• use only the Google group for communication with tutors (expect huge delays in responses to emails sent to tutors’ private addresses otherwise). The tutors will use this group also for general announcements.
    • students are encouraged to answer questions of their fellow students posted in the Google group
    • check the mailbox of the email address you used to sign up to the Google group regularly!!!
  3. Upon acceptance to the Google group, send a notification with the group number you would like to join. The tutors will then update the ‘groups assignment’ table below with your name.
  4. Each group will be assigned one topic and one project to present in the week from March 14th to March 18th. Please see the guidelines for topic and project presentations below.
  5. The slides for your topic presentation and the preliminary visualization of your project results are due for comments 1 week before the presentation date. Send your drafts to presentations to
  6. Make sure to read these Hints and Rules for great presentations
  7. Submit a 5 pages long report (one per group) describing solutions to your topic (4 pages) and the project (1 page). Due: 2 weeks after the seminar.

Topic presentation

We prepared 12 different topics about JavaScript technology for this seminar. These will be assigned to groups of 3-4 people. The students are welcome to divide the work within their team as they wish.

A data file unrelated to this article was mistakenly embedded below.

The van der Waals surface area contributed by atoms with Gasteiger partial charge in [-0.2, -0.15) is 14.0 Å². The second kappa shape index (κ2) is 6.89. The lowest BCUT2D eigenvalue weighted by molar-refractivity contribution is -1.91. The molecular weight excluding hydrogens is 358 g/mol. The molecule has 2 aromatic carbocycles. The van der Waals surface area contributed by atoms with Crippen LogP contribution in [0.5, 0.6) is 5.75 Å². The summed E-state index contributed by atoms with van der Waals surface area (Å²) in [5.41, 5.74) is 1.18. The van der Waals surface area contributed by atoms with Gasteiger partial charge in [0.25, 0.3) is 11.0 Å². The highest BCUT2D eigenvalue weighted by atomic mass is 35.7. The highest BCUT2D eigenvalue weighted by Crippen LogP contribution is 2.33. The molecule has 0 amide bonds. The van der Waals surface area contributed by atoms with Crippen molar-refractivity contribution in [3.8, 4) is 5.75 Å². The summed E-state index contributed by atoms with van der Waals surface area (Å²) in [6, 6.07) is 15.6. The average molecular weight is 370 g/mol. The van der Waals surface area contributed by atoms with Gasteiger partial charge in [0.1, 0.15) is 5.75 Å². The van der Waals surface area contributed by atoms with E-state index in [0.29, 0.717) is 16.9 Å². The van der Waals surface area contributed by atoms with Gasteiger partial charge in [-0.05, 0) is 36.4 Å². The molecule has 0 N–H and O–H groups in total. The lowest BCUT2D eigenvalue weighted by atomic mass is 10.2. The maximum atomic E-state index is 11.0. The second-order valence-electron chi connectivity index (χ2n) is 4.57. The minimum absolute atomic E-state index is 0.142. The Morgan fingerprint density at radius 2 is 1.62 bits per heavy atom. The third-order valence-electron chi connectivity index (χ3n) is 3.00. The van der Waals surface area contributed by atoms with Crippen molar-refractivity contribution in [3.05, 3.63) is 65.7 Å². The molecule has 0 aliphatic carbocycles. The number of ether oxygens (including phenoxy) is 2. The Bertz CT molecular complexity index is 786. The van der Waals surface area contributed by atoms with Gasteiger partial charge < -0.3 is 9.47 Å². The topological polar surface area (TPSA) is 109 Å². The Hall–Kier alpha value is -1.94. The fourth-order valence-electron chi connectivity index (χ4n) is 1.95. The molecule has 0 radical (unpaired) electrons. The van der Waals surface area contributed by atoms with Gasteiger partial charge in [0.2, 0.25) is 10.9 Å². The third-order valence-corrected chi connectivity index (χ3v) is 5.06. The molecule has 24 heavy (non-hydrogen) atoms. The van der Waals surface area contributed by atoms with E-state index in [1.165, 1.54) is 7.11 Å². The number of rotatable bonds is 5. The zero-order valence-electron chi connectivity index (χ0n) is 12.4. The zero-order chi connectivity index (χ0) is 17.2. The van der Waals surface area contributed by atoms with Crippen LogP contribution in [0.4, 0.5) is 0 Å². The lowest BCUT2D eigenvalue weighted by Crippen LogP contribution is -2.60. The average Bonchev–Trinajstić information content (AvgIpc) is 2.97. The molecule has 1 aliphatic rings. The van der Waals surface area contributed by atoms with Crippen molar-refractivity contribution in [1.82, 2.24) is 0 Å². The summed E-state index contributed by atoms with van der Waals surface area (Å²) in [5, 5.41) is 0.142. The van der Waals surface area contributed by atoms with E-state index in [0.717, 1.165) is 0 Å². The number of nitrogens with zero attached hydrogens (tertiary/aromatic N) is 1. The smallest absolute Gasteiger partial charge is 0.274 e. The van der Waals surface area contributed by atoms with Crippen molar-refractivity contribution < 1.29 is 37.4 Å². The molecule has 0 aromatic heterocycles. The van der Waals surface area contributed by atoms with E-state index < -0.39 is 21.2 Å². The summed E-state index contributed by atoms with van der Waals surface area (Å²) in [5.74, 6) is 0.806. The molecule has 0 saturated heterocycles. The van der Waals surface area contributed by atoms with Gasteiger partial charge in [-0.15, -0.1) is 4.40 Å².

Project presentation

We prepared 5 different projects as hands-on exercises.

Project A will be assigned to groups 1 and 2. The students of both groups will need to work together to complete the project. The work can be divided within the groups as the students wish.

Each of the projects B, C and D will also be assigned to two groups (e.g. groups 6 and 7 will work on Project B). The groups will work independently from each other (i.e. group 6 will work independently from group 7). Thus, there will be two different solutions to the same project.

Project E will be assigned to groups 11 and 12. The students of both groups will need to work together to complete the project. The work can be divided within the groups as the students wish.

Important Dates

Seminar pre-meeting: June 30th at 1pm (Room: 00.08.038)

Seminar Dates: September 19-23

Room: Rostlab seminar room I12

Presentation Schedule

Date Time Topic Assigned to Slides Source
Sept xx tba Language basics -- variables, loops, conditionals etc.
Sept xx tba Object Oriented JavaScript
Sept xx tba Javascript Module Pattern
Sept xx tba Data processing and validation using javascript
Sept xx tba JavaScript and the DOM - using jQuery and other foundation libraries to construct and manipulate the UI
Sept xx tba The Angular.JS MVW Framework
Sept xx tba Data visualization using Raphael, D3
Sept xx tba Server side JavaScript with Node.js
Sept xx tba Build tools, continuous integration and distribution
Sept xx tba EcmaScript 6 (es6) language features


  1. JavaScript: The Definitive Guide, 6th Edition
  2. (Highly recommended:) JavaScript: The Good Parts
  10. Advanced Reading JavaScript Garden - the most quirky parts of the JavaScript programming language